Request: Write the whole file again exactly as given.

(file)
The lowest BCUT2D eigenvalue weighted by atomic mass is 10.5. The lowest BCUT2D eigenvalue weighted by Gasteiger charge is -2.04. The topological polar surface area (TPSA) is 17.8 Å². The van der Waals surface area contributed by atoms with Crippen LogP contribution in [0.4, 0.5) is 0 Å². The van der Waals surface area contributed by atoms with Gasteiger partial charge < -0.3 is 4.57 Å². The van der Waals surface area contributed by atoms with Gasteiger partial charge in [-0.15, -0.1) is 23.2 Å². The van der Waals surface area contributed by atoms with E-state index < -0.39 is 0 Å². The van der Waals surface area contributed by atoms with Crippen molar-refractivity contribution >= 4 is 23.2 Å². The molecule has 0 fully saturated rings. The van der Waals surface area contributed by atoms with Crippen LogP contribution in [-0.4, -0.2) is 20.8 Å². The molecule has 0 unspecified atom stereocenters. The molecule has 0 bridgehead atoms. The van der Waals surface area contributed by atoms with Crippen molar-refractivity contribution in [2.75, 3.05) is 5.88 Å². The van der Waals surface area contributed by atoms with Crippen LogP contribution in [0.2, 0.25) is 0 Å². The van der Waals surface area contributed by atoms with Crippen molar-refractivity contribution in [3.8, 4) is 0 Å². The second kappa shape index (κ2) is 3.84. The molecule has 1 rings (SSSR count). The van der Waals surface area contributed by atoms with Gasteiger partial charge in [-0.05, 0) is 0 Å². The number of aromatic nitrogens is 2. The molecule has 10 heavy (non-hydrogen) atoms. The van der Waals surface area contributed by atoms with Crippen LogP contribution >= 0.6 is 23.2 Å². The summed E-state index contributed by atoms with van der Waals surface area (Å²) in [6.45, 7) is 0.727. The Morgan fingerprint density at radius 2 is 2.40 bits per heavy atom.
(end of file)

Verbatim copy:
The lowest BCUT2D eigenvalue weighted by atomic mass is 10.5. The lowest BCUT2D eigenvalue weighted by Gasteiger charge is -2.04. The topological polar surface area (TPSA) is 17.8 Å². The van der Waals surface area contributed by atoms with Crippen LogP contribution in [0.4, 0.5) is 0 Å². The van der Waals surface area contributed by atoms with Gasteiger partial charge < -0.3 is 4.57 Å². The van der Waals surface area contributed by atoms with Gasteiger partial charge in [-0.15, -0.1) is 23.2 Å². The van der Waals surface area contributed by atoms with E-state index < -0.39 is 0 Å². The van der Waals surface area contributed by atoms with Crippen molar-refractivity contribution >= 4 is 23.2 Å². The molecule has 0 fully saturated rings. The van der Waals surface area contributed by atoms with Crippen LogP contribution in [-0.4, -0.2) is 20.8 Å². The molecule has 0 unspecified atom stereocenters. The molecule has 0 bridgehead atoms. The van der Waals surface area contributed by atoms with Crippen molar-refractivity contribution in [2.75, 3.05) is 5.88 Å². The van der Waals surface area contributed by atoms with Crippen LogP contribution in [0.2, 0.25) is 0 Å². The van der Waals surface area contributed by atoms with Crippen molar-refractivity contribution in [3.8, 4) is 0 Å². The second kappa shape index (κ2) is 3.84. The molecule has 1 rings (SSSR count). The van der Waals surface area contributed by atoms with Gasteiger partial charge in [-0.05, 0) is 0 Å². The number of aromatic nitrogens is 2. The molecule has 10 heavy (non-hydrogen) atoms. The van der Waals surface area contributed by atoms with Crippen LogP contribution >= 0.6 is 23.2 Å². The summed E-state index contributed by atoms with van der Waals surface area (Å²) in [6.45, 7) is 0.727. The Morgan fingerprint density at radius 2 is 2.40 bits per heavy atom.